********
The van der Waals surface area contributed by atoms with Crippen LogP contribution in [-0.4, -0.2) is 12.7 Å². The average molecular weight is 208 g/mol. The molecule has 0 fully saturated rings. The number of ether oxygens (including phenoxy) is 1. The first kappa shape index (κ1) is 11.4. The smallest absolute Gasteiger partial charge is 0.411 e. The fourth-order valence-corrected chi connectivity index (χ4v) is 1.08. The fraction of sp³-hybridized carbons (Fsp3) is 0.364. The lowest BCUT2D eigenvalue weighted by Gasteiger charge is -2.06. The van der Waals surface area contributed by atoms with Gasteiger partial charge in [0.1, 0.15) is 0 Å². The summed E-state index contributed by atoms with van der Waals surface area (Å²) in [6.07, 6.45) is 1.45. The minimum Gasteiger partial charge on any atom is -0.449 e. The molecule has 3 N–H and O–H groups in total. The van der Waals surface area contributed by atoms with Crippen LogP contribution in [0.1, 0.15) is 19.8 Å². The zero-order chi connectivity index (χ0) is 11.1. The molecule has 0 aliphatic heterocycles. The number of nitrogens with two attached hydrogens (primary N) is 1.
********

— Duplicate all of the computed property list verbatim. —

The van der Waals surface area contributed by atoms with Crippen LogP contribution in [-0.4, -0.2) is 12.7 Å². The average molecular weight is 208 g/mol. The molecule has 0 fully saturated rings. The number of ether oxygens (including phenoxy) is 1. The first kappa shape index (κ1) is 11.4. The smallest absolute Gasteiger partial charge is 0.411 e. The fourth-order valence-corrected chi connectivity index (χ4v) is 1.08. The fraction of sp³-hybridized carbons (Fsp3) is 0.364. The lowest BCUT2D eigenvalue weighted by Gasteiger charge is -2.06. The van der Waals surface area contributed by atoms with Gasteiger partial charge in [0.1, 0.15) is 0 Å². The summed E-state index contributed by atoms with van der Waals surface area (Å²) in [6.07, 6.45) is 1.45. The minimum Gasteiger partial charge on any atom is -0.449 e. The molecule has 3 N–H and O–H groups in total. The van der Waals surface area contributed by atoms with Crippen LogP contribution in [0.1, 0.15) is 19.8 Å². The zero-order chi connectivity index (χ0) is 11.1. The molecule has 0 aliphatic heterocycles. The number of nitrogens with two attached hydrogens (primary N) is 1.